d_osborn wrote: ↑February 4th, 2023, 6:32 am When Tom Davis passed away, his career archive was donated to Beinecke Rare Book and Manuscript Library at his alma mater, Yale University.
James Greene Jr., author/researcher behind the “A Convenient Parallel Dimension” book, found the Hellbent material was in the Tom Davis Papers at Yale. BTW, if you haven’t read James’s book, I highly recommend it. He does a great job of setting the stage and context for the Hellbent era (and, well, every other GB era).
I can’t wait for the discussion Hellbent brings, but I’m not sure this was the best way of getting it out there. Distributing PDFs behind a pay wall without any sort of agreement worries a little me for Michael and Paul, as well as for future accessibility to Yale’s archives (and Aykroyd’s solo work).
A bit of background— a copy of the 1999 first draft leaked out of CAA in the early 00s. This is what made it to the IGN/Stax Report in 02, and later Proton Charging. The original CAA copy is still in a private collection and was actually posted here on the forums in a collection video ages ago!
Flex time, I guess. My personal photocopy of Hellbent is almost old enough to drink. It was hard to keep my trap shut, but it simply wasn’t mine to share. I kept mum out of respect for the source. And Dan. Now that it’s out there… I’ve really grown to love Hellbent. Seeing this thread made me wince several times.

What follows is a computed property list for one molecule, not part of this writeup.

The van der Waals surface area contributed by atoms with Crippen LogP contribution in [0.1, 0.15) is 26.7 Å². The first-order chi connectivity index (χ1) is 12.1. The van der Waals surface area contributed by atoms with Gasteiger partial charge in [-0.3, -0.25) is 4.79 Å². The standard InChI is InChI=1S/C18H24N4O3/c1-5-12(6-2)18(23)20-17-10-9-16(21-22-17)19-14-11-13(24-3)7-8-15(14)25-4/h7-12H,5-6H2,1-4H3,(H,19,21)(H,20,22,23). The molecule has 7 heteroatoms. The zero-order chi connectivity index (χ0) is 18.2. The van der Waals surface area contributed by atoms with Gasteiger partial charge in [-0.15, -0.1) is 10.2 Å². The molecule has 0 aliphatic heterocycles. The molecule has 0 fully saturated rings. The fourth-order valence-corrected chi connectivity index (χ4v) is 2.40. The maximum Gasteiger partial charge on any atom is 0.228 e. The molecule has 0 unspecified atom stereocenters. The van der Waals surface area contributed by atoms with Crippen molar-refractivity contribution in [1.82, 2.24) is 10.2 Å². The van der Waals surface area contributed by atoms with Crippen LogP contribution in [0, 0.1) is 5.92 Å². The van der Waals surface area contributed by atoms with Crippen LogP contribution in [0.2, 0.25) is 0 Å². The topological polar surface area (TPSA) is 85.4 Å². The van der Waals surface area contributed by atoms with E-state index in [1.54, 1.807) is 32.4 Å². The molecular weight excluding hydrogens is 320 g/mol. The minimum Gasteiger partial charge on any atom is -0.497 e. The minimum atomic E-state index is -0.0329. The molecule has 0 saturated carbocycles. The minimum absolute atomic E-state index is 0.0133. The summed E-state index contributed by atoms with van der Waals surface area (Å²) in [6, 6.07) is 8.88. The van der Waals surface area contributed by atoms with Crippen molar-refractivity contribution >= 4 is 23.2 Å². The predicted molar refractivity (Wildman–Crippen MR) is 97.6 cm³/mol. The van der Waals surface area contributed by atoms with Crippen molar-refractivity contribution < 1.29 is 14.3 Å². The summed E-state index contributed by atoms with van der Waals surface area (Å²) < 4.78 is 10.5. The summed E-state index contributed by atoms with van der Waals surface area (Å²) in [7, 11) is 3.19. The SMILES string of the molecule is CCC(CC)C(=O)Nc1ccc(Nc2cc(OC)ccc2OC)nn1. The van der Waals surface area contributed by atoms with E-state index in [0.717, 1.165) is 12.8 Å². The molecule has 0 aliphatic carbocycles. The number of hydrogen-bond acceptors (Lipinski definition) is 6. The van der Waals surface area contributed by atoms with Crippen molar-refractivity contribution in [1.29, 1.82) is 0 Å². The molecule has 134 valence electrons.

The GB lore is well established: Dan wrote his far out, kitchen sink first draft scripts on both films. High concept comedy sci-fi tales with lots of techno jargon from whatever weird theoretical fringe physics stuff he was interested in at the time. They were light on character work and refined comedy. Raw streams of GB creativity, poured on page without a second thought for FX budgets or production schedules. Harold and Ivan joined Dan and brought the first drafts down to a more manageable, produceable scale.